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How to set up currency in FTW

Flex Template for Web (FTW) uses USD as the default currency. This guide will help you to change currency and edit other configurations related to it.

Table of Contents

1. Change the currency

At the moment FTW uses Stripe as the only payment provider so before changing the currency, make sure it's supported in Stripe. See the Stripe documentation for supported currencies.

Environment variable REACT_APP_SHARETRIBE_MARKETPLACE_CURRENCY is used for the currency. For local development you can add the variable in the Gitignored .env file in the project root:

REACT_APP_SHARETRIBE_MARKETPLACE_CURRENCY=your-currency

You can also change the configuration with the command line tool by running

yarn run config

Remember to restart the application after editing the environment variable!

Note: If you already created listings before changing the currency, listings using old currency will not show the price when a new currency is in use. Currently, FTW doesn't support changing the currency of the listing so the price cannot be edited after the currency used in the application is changed.

2. Edit listing minimum price

In the config.js file, search for variable listingMinimumPriceSubUnits and give a minimum price in currency's subunits (e.g. cents). By default, FTW uses value 0 which means there is no restriction to the price but we recommend that the listing minimum price should be at least the same amount as Stripe fee in the country you are operating. If the listing price is lower, Stripe will not process the payment and the booking fails.

3. Check the currency-config.js file

See the currency-config.js file and make sure the currency is added to the subUnitDivisors array. Most common currencies are already added to the file. If the currency is zero-decimal currency (e.g. JPY) use value 1. Otherwise, the value is usually 100.

└── src
    └── config
        ├── config.js
        └── currency-config.js

Why subunits?

All API requests to Stripe expects amounts to be provided in a currency’s smallest unit. It's also better to calculate using integers than floats to avoid rounding errors.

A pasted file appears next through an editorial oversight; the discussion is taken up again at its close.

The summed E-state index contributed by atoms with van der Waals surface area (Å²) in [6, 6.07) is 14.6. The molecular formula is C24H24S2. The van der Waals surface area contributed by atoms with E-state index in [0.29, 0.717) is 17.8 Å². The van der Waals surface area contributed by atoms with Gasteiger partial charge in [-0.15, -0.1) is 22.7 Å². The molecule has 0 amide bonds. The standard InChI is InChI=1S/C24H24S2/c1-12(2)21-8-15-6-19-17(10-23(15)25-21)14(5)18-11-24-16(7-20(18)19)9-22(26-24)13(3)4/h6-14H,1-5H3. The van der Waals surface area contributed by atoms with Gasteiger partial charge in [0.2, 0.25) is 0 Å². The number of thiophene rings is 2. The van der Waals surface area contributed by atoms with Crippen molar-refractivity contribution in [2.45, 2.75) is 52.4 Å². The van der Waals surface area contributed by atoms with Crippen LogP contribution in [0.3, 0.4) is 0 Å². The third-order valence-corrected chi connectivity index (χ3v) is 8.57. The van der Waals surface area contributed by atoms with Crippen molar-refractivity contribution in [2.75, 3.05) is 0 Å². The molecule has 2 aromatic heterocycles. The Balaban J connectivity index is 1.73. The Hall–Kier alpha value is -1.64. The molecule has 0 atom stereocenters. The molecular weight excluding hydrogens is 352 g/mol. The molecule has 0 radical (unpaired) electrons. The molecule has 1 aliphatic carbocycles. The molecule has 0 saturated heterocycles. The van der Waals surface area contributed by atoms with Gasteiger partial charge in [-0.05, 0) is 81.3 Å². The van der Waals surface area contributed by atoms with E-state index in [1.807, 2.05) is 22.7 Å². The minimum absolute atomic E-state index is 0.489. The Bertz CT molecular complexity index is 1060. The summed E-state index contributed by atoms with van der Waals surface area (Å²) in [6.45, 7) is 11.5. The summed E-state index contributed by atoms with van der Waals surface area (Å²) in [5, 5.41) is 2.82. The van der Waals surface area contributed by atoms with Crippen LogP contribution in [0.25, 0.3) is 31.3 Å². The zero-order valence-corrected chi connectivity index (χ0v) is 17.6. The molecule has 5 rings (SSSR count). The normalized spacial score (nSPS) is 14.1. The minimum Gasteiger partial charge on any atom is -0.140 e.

4. Optional: Format values

Formatting money is done by using React Intl. Component FieldCurrencyInput converts user input to a formatted message and adds the Money object to price attribute of a listing. currency-config.js file affects how prices are formatted by determining how the subunits are converted to the actual unit (e.g. from cents to USD).

5. Optional: Calculate the price in client app side

If you need to calculate the price on client app side use Decimal.js library. Currently, there are two places in FTW where prices are calculated:

Your Saunatime demo listings

If you just started, you likely have a few demo Saunatime listings in your Console. These listings use EUR as their currency. Configuring a currency different than EUR will result in an error as the FTW cannot convert the currency of existing listings. You can ignore this error by closing these listings in your Console, which will remove them from the search page as well, and creating new listings.

FTW and multiple currencies

You can have multiple currencies inside a single marketplace, since Flex itself is currency agnostic. There are, however, some caveats that you need to take into account. The default FTW template implementation limits currency to a single currency because of the caveats listed below. This just made things simpler to develop. You can of course change currency handling in your marketplace if you take these caveats into account.

First, a single listing can have only a single price. If you wish to offer the same listing in two different currencies, you need to create two listings with the same content but different currency and price, which means storing the secondary currency price in e.g. public data.

Second, filtering by price becomes problematic. The price filtering is based on the amount only and does not take the currency into account. This can lead into problems if you want to compare prices. You might, for example, have dollars and yens in the same marketplace. One USD is 110 Yen, so the default price filtering will not easily find equally priced items if they are in different currencies.

Third, currency conversions may cause complexity. If most of your users have a credit card in one currency but listings are in a different currency, some conversion costs will take effect.